What Makes Her Tick?

When Toyah Willcox stormed the charts in the 80's she became Britain's favourite rebel. But she's more than that. Martyn Clayden caught up with her at the theatre, where she'd just finished playing Puck in A Midsummer Night's Dream. 

Did you enjoy the production? It seems Puck is an ideal role for you. 

Yes, it has everything that I enjoy doing and exploring. Even though this was a period play set in the 1800's, I was allowed to push out the boat with him - I used skate boards and a penny farthing. 

You also played Peter Pan recently. Is it difficult breathing new life into something so well known? 

I think you're always conscious of that, but I'm so ignorant of history I always put fresh eyes on things. With Peter Pan it's became a tradition for the part to be played by a little girl in tights being very feminine. I reversed that. My Peter Pan was rather aggressive and dangerous. 

You've always been maverick and unorthodox. Did that stem from a typical rebellious teenage youth? 

It might have sprung from that. But I don't seem to have a normal way of thinking. Even when I read scripts I read them in a different way. Perhaps it's because my childhood wasn't particularly normal. It wasn't tragic but I had some problems, mainly stemming from a slight deformity in my right leg. At one point it became a threat to my future. When I had a repeated knee infection, they said they'd remove the leg. They didn't, of course, but I can remember the horror of shopping for shoes when I was young - it highlighted my problem and I'd end up in tears. I think it did make me hold people away from me. At school I became a bit of a rebel - ostracised but at the same time hugely respected because I made it clear I didn't want everything the school said I was being educated for: college, university, an office job, family. From an early age I was saying I was going to be an actress and singer. Some of the girls thought I'd do it, but the teachers didn't. 

Did your parents influence you?

I was completely independent of them. My father was a bankrupt when I was seven. It took me a long time to recover from it. To witness your parents being disabled by a monetary system makes you incredibly independent.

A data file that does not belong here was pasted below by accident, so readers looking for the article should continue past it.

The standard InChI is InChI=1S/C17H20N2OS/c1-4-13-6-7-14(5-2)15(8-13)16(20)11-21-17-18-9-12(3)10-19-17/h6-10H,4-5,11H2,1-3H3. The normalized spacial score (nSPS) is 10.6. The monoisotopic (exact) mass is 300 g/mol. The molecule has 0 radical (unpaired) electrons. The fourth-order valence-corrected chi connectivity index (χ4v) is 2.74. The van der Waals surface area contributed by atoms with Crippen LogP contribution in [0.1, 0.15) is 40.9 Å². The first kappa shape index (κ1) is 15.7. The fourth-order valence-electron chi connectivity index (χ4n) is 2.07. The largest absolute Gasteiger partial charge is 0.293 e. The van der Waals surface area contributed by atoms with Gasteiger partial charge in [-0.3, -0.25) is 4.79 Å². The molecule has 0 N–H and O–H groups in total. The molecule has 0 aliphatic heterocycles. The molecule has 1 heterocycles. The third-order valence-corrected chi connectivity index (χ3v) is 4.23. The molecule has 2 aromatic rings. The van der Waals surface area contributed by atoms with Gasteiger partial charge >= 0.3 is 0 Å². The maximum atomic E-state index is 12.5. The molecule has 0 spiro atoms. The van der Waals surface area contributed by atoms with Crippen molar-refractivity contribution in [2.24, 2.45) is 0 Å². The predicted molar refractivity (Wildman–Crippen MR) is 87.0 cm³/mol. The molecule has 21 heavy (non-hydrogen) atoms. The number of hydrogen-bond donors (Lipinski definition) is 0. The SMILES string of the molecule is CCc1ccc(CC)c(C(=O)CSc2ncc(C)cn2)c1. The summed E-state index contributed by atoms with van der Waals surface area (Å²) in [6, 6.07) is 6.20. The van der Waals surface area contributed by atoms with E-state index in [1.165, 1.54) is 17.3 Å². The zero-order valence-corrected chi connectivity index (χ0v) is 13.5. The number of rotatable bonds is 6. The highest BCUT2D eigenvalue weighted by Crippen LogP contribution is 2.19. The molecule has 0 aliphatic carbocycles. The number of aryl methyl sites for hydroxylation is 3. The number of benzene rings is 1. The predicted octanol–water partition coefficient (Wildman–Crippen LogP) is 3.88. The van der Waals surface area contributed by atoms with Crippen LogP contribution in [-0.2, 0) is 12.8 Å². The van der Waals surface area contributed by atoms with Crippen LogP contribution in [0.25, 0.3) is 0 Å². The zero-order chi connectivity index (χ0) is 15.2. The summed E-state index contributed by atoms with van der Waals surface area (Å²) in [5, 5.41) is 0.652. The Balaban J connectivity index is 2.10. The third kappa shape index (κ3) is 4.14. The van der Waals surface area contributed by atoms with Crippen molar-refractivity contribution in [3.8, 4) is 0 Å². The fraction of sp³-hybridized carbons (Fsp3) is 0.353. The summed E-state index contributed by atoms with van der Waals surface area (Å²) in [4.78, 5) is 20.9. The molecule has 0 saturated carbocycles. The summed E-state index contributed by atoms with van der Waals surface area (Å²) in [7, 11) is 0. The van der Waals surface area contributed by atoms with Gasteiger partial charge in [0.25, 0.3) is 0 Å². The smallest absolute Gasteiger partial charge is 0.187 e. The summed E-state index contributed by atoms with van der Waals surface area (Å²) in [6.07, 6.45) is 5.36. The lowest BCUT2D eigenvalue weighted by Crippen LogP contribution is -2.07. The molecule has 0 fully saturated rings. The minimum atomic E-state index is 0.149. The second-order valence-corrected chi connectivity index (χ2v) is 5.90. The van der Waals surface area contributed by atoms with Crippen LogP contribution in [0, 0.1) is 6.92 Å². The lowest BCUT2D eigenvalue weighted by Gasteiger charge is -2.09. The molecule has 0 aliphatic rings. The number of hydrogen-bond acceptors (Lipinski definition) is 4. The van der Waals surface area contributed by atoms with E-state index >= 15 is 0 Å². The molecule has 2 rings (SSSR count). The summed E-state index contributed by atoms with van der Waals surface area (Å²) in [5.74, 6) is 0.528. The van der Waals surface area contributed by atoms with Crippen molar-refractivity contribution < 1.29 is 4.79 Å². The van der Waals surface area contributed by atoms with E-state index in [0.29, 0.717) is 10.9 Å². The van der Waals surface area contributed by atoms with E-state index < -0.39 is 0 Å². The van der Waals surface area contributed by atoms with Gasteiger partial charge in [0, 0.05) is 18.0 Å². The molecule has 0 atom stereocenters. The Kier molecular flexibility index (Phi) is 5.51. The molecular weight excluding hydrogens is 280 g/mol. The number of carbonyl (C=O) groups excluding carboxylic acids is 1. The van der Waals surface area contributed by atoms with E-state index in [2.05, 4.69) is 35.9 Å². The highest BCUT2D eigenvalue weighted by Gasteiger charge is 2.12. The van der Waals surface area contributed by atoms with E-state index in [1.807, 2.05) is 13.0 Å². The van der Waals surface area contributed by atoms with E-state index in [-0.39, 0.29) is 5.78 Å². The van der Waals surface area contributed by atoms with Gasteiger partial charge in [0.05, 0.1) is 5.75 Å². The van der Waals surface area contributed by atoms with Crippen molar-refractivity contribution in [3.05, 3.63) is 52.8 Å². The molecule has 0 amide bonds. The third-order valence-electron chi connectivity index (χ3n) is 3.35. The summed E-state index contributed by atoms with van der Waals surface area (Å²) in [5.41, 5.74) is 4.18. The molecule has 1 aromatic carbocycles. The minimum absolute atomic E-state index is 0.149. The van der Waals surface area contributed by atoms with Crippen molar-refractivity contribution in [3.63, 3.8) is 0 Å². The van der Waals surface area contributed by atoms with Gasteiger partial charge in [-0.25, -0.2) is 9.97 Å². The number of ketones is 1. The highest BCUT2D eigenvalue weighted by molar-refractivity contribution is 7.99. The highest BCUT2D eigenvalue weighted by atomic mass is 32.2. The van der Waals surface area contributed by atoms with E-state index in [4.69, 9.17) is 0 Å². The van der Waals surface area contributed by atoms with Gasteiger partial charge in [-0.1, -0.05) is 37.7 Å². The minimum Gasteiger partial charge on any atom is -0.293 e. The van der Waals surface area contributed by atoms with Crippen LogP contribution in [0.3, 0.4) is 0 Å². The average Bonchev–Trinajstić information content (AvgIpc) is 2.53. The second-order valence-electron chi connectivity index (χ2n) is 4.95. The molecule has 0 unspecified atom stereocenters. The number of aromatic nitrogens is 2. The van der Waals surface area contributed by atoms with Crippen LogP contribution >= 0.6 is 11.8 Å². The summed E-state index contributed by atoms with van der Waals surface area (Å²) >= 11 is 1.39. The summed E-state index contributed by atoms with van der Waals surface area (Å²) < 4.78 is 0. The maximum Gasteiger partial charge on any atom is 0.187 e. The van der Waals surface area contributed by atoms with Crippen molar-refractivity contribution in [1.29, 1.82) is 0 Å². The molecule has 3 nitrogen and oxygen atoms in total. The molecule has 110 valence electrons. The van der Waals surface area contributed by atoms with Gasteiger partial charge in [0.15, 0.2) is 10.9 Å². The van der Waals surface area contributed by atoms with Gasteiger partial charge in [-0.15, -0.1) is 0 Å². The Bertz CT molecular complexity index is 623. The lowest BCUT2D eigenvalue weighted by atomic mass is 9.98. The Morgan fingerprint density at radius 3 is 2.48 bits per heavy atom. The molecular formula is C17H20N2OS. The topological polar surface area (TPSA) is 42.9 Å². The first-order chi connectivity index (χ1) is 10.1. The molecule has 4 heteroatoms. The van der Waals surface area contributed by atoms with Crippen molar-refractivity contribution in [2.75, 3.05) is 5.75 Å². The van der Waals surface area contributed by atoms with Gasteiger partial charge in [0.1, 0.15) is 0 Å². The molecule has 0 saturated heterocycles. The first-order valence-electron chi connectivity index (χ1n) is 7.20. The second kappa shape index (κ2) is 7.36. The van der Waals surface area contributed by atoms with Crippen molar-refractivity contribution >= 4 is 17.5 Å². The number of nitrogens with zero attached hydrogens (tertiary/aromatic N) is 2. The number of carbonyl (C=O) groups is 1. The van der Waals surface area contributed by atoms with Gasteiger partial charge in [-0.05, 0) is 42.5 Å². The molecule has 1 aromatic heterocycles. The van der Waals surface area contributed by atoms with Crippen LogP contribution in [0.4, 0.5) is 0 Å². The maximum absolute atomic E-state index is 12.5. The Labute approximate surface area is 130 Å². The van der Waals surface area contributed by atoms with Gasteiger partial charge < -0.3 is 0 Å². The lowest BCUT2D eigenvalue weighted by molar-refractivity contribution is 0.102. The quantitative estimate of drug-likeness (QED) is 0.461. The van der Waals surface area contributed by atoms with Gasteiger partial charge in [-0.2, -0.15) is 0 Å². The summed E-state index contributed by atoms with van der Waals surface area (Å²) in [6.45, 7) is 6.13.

Did it influence your decision not to have children of your own? 

Not really. I made that decision because I don't have any maternal instincts of my own. It's not that I dislike children. I'm surrounded by my friend's kids.

Were your parents artistic?

My mother was a dancer but she didn't really have much of a career after having children. And she was affected by Dad's financial position. They were mostly concerned with keeping their children in good schools. Looking back, I should have been at stage school. That only came later. Instead I was at an establishment whose only way of punishing me was banishing me from doing art and music and drama. Their negativity actually fuelled my determination. 

Which came first - drama or music? 

I was rocketed into the National Theatre at eighteen, having been picked out of the drama school I attended. It was an incredible leap. Almost immediately afterwards I started making movies. I made seven before I had any huge musical success. It was the 1980's before the band really took off with the hits like It's A Mystery and I Want To Be Free. 

You worked with Lord Olivier for the TV adaptation of The Ebony Tower. What was he like? 

He was just gorgeous. By the time I worked with him he wasn't terribly well, but he had such fight and determination. He was full of ambition, which was ironic in a man who'd done everything. 

What are you working on now?

I've got a film company called British American. I'm the British side and my business partner, Paul Springer from LA, is the genius behind the company because he's the writer. We've got a film called Travelling Light going into pre-production over the next twelve months. It's about an all-girl rock band set only slightly in the future, but these girls are pirates - reality pirates. We're aiming to shoot this spring, so we probably won't ba able to release until the end of the year. 

Would you say you were tamer than you were in the past?

No, I don't think so. I've become more centered. I don't waste energy anymore. 

Do you set goals for yourself? 

It's good to have strategies, but I do think they can shackle you. I live day to day. I could book work for the next two years, but then I'd feel as if I were in prison. I try to be a free spirit in everything I do.

Candis
February 1996